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Defining Shame

A possibly shameful confession: I chose to write a blog post about shame because I wanted to understand it and have an excuse to explore it fully. Like a distant lover, I know it well but don’t feel like I understand it at all.

Image: Rain puddle and leaves

Yet when I searched for definitions of shame, I found great variability and no arrangement of words that precisely captured the desire to dissolve into the earth like a rain shower or crawl into the furniture itself like a startled cat.

FORGE’s own definition comes close: “Shame is the feeling that you are damaged, unworthy, bad, dirty, wrong, unlovable, unfixable, dangerous, not good enough, broken, and/or don’t deserve to live.”

What Drives Shame

According to FORGE’s Self Help Guide for Survivors, “although [shame] should be what is felt by the perpetrator—the one who violated another person, used someone to meet their own needs, or betrayed or manipulated someone’s innocence or trust—instead, almost like a sexually transmitted infection, it ends up infecting the victim. Unfortunately, it doesn’t feel like an outside infection to the victim; it just feels like who they truly are: not good enough or not worthy of love and compassion.”

Patriarchy and rape culture provide the perfect environment for this virus to thrive, with stories—repeated in the media and by everyone around us—that sexual violence is the survivor’s fault.

[Image: A protest sign says in red font “Don’t get raped.” The “get” and the “d” in “raped” are in black and crossed out, so that if you do not read the crossed out text, the sign says “don’t rape.”]

Image: rape culture blames the survivor, reinforcing shame.

(I will say this here because we need to say it again and again until we all believe it fully:

These stories are wrong. Sexual violence is never the survivor’s fault, no matter what.)

Experiencing transphobia has a similar power, a transfer of responsibility and pain. Studies show that people who experience discrimination, threats, and other forms of social rejection are more likely to experience shame. As with sexual violence, individual acts of transphobic harm that transmit shame are embedded within transphobic culture: these stories say that transgender people’s experiences in their bodies and hearts aren’t valid.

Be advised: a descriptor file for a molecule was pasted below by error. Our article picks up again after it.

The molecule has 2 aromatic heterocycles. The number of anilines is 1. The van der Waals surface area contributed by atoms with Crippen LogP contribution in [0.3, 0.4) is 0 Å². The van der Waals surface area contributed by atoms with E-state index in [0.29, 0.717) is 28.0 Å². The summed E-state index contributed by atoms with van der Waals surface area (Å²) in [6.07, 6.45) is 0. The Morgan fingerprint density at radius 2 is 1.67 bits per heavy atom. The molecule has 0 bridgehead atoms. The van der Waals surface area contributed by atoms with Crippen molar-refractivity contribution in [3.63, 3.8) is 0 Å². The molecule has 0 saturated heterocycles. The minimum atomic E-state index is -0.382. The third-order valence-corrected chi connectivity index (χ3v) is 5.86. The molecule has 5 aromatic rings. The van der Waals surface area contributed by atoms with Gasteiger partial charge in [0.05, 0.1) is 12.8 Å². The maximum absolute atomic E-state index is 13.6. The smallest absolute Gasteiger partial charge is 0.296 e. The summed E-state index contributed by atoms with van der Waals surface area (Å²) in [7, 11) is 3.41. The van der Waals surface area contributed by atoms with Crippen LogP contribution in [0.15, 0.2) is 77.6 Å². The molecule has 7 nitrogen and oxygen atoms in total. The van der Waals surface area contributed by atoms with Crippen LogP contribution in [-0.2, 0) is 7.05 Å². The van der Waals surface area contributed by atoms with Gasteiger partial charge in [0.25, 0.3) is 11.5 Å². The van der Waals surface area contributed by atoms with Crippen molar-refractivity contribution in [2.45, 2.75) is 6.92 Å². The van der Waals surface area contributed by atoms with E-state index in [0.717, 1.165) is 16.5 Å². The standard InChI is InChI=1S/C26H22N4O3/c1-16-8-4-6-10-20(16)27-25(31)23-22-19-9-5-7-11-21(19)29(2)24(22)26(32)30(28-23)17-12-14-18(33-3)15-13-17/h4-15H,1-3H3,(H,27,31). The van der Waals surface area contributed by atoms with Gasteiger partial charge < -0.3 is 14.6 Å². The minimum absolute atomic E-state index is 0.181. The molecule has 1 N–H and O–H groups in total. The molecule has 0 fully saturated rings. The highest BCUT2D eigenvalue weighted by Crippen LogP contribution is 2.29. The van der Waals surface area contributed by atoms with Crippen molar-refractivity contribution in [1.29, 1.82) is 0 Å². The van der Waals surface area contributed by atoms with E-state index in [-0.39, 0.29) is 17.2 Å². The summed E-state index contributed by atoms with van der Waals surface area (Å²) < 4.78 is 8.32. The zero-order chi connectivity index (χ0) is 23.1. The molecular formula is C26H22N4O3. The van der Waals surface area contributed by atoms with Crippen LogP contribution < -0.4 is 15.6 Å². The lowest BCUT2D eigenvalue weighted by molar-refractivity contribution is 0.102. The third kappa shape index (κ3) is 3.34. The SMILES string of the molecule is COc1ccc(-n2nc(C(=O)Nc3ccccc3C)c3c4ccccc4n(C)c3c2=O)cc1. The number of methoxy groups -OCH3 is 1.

Trans people feel shame because of these internalized rejections.

The idea that shame is in response to social rejection fits with what Dialectical Behavioral Therapy (DBT) says about shame. According to DBT, while guilt is in response to violations of your own moral values, shame is in response to the transgression of community norms. This social nature of shame is why it drives us to hide, isolate, and conceal our mistakes.

[Image: Image is a scientific photo of bacteria growing on a petri dish on a black background. There is a lettered and numbered grid on the petri dish. Overtop of it, white bacteria balloon and grow out in a dendridic pattern.]

Image: Transphobic and sexual violence can transmit shame like a virus. This photo is of bacteria.  Photo by Michael Schiffer.

Others like Brené Brown say that the difference between shame and guilt is that guilt is about something you’ve done and shame is about who you are. To Brené Brown, because shame reduces a person to a regrettable act, there is no value to it; shame is an inherently destructive emotion.

But like viruses, there are many permutations of shame.

Survivors and trans folks have increased vulnerabilities to mental illness, and may engage in a variety of behaviors to cope with the pain they are feeling. Sometimes, these behaviors can prompt feelings of shame, particularly when they cause harm to others.

While surviving sexual violence is something someone cannot change, our own behavior is changeable, and there is some research showing that shame can play a role in that process of growth.

The Positive Power of Shame

Paradoxically, research shows that the social nature of shame can lead people to hide, isolate, and withhold self-love and self-care, but it can also drive people to connect and repair social relationships.

So how do use shame to drive us forward, toward connection, rather than allow its weight to pull us down into despair?

[Image: On a black background is a diagram. Purple handwriting top at the center top of the image says “the dual nature of shame:” Below it, a purple vertical line divides the image. On the left of the line is a simple diagram of a crowd in tones of blue. Underneath, in blue, the same handwriting text says, “it drives connection.” On the right side of the purple line, a simple diagram of one figure is in red. Beneath it, in red handwriting font, it says “it drives isolation.”]

Image: Dual nature of shame

How to Transform Shame

According to the research, there are a few differences between shame that disconnects us and shame that draws us to others.

  • Empathy: If you can treat yourself with compassion, shame is not necessarily damaging. It can be hard to finding empathy for yourself when you are facing deep feelings of unworthiness (and this should the subject of another post entirely). But briefly, it can be helpful to muster empathy by remembering your commonality with others, the essential complexity and fallibility of all humanity, as this video recommends (trigger warning for discussion of child abuse). This idea is also a potent antidote to shame because it is about our connection.
  • Changeability: Believe that you (and people in general) are capable of change. If you think of the thing you are ashamed of as changeable, you are less likely to see it as the sum of who you are, and more likely to be able to take action and make amends.

So maybe, just maybe, even shame itself is redeemable.